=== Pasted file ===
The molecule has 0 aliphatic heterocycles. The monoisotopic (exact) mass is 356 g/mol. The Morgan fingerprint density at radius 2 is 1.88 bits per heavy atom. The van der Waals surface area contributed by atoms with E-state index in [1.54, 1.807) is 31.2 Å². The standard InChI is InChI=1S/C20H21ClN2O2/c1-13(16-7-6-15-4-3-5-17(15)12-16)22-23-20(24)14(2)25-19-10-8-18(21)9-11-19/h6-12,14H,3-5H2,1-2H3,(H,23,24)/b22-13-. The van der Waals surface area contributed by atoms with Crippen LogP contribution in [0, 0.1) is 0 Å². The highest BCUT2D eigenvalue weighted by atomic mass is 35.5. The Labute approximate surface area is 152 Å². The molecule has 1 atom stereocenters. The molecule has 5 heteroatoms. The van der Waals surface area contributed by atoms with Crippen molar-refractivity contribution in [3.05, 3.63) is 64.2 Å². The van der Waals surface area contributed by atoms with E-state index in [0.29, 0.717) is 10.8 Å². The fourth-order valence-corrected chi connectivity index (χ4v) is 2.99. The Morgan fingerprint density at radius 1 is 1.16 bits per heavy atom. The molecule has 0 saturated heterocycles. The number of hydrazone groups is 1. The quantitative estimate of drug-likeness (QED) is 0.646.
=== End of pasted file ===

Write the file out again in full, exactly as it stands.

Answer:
The molecule has 0 aliphatic heterocycles. The monoisotopic (exact) mass is 356 g/mol. The Morgan fingerprint density at radius 2 is 1.88 bits per heavy atom. The van der Waals surface area contributed by atoms with E-state index in [1.54, 1.807) is 31.2 Å². The standard InChI is InChI=1S/C20H21ClN2O2/c1-13(16-7-6-15-4-3-5-17(15)12-16)22-23-20(24)14(2)25-19-10-8-18(21)9-11-19/h6-12,14H,3-5H2,1-2H3,(H,23,24)/b22-13-. The van der Waals surface area contributed by atoms with Crippen LogP contribution in [0, 0.1) is 0 Å². The highest BCUT2D eigenvalue weighted by atomic mass is 35.5. The Labute approximate surface area is 152 Å². The molecule has 1 atom stereocenters. The molecule has 5 heteroatoms. The van der Waals surface area contributed by atoms with Crippen molar-refractivity contribution in [3.05, 3.63) is 64.2 Å². The van der Waals surface area contributed by atoms with E-state index in [0.29, 0.717) is 10.8 Å². The fourth-order valence-corrected chi connectivity index (χ4v) is 2.99. The Morgan fingerprint density at radius 1 is 1.16 bits per heavy atom. The molecule has 0 saturated heterocycles. The number of hydrazone groups is 1. The quantitative estimate of drug-likeness (QED) is 0.646.